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Malcolm D. Lee
Regina Hall, Tiffany Haddish, Queen Latifah, Jada Pinkett Smith
Writing Credits:
Kenya Barris, Tracy Oliver

When four lifelong friends travel to New Orleans for the annual Essence Festival, sisterhoods are rekindled, wild sides are rediscovered, and there's enough dancing, drinking, brawling, and romancing to make the Big Easy blush.

Rated R.

Aspect Ratio: 2.40:1
English DTS-HD MA 5.1
Spanish DTS 5.1
English DVS
Supplements Subtitles:

Runtime: 122 min.
Price: $34.98
Release Date: 10/17/2017

• Audio Commentary with Director Malcolm D. Lee
• Deleted Scenes with Optional Commentary
• Outtakes
• “Planning the Trip” Featurette
• “Outrageous Moments” Featurette
• “The Essence of NOLA” Featurette
• Extended Performance
• Previews
• DVD Copy


-LG OLED65C6P 65-Inch 4K Ultra HD Smart OLED TV
-Marantz SR7010 9.2 Channel Full 4K Ultra HD AV Surround Receiver
-Panasonic DMP-BD60K Blu-Ray Player
-Chane A2.4 Speakers
-SVS SB12-NSD 12" 400-watt Sealed Box Subwoofer


Girls Trip [Blu-Ray] (2017)

Reviewed by Colin Jacobson (October 9, 2017)

In a summer packed with movies that disappointed at the box office, Girls Trip became a surprise hit. With a mere $19 million budget, the flick took in a solid $115 million – or more than enough to ensure we get Girls Trip 2 at some point down the toad.

During college, Ryan (Regina Hall), Sasha (Queen Latifah), Lisa (Jada Pinkett Smith) and Dina (Tiffany Haddish) all belonged to the same sorority. Though best pals back then, they grew apart over the years.

Media icon Ryan receives an invitation to speak at the Essence Festival in New Orleans, so she uses this occasion to revive the old friendship. She invites the other three women to come to Louisiana too – with crazed results.

Ever since Bridesmaids became a hit in 2011, we’ve seen “ladies gone wild” imitators. 2016’s Bad Moms did well financially – with a budget and gross almost identical to Trip’s – but 2017’s Rough Night flopped.

Moms did little for me, but I hoped Trip might provide the laughs it failed to generate. Unfortunately, the movie sputtered and gave us nothing more than a lot of cheap, tacky stabs at humor with no originality.

This shouldn’t come as a surprise, as director Malcolm D. Lee has made the same kind of comedy over and over again throughout his career. He goes for easy choices and never challenges the audience – or his actors.

Trip comes with a good cast, none of whom encounter characters the film ever allows to rise above the level of one-dimensionality. No cliché goes left unturned, as the various roles lack nuance or personality.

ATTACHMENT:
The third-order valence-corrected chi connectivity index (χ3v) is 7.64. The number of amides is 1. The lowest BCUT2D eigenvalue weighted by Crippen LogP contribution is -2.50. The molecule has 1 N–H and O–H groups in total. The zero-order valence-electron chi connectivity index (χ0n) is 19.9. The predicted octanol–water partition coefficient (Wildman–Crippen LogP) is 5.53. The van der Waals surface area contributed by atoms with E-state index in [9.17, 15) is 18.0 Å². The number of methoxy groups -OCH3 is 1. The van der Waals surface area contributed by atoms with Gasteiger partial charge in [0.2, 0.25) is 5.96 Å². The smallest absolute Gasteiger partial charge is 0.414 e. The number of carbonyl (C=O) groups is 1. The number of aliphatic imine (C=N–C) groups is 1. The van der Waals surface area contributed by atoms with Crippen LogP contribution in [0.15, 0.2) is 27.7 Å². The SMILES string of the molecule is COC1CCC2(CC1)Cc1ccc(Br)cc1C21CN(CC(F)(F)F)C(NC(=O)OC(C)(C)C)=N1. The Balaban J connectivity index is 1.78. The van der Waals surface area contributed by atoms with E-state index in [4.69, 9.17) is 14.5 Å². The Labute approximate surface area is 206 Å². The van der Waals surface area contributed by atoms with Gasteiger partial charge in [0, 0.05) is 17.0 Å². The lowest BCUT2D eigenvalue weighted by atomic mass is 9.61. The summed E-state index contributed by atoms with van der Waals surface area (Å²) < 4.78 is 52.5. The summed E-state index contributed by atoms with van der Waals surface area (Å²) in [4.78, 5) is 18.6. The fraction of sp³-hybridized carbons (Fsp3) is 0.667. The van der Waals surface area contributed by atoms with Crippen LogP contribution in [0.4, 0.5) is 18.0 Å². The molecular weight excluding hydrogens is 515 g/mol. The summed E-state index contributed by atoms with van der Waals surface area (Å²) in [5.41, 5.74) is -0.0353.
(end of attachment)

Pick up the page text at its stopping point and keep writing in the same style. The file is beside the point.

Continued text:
For the most part, Ryan and Sasha come across as nearly identical roles, while Trip uses Dina and Lisa as opposites. It does so solely for attempts at comedy, for it makes no sense that the crude, over the top Dina and the subdued, introverted Lisa ever liked each other.

But the movie wants its “odd couple” vibe, so it pushes their extreme personalities against each other. This doesn’t work, mainly because we never view Dina or Lisa as real people – they’re movie clichés and nothing more.

It doesn’t help that nothing else about Trip threatens to evolve in a creative manner. Every “plot twist” comes at us from a mile away, so zero surprises emerge.

This might not bother me if the film offered actual laughs, but very few effective comedic beats make it to the screen. Instead, Trip confuses crass gags for actual humor.

As such, characters change personality to serve the movie, and the film stretches to cram in jokes where they don’t belong. If you’ve seen movies in the genre, nothing here will surprise or seem clever – we end up with nothing more than a long collection of comedic clichés.

And I do mean long, as Trip stretches to an interminable 122 minutes. I doubt the film would work at a more concise 90 minutes or so, but with a running time that goes past the two-hour mark, it wears out its welcome well before the credits roll.

Trip got good reviews, but I can’t figure out why, as the movie lacks even a hint of originality or real comedic spark. Profane and tedious, the film offers a largely laugh-free dud.

Footnote: a sticker on the package’s front cover may leave the impression the Blu-ray offers an unrated cut of Trip. Nope – it includes unrated deleted scenes and outtakes. Yes, the sticker mentions those, but given that “UNRATED” takes up so much of its space, it doesn’t seem illogical to expect an alternate version of the film.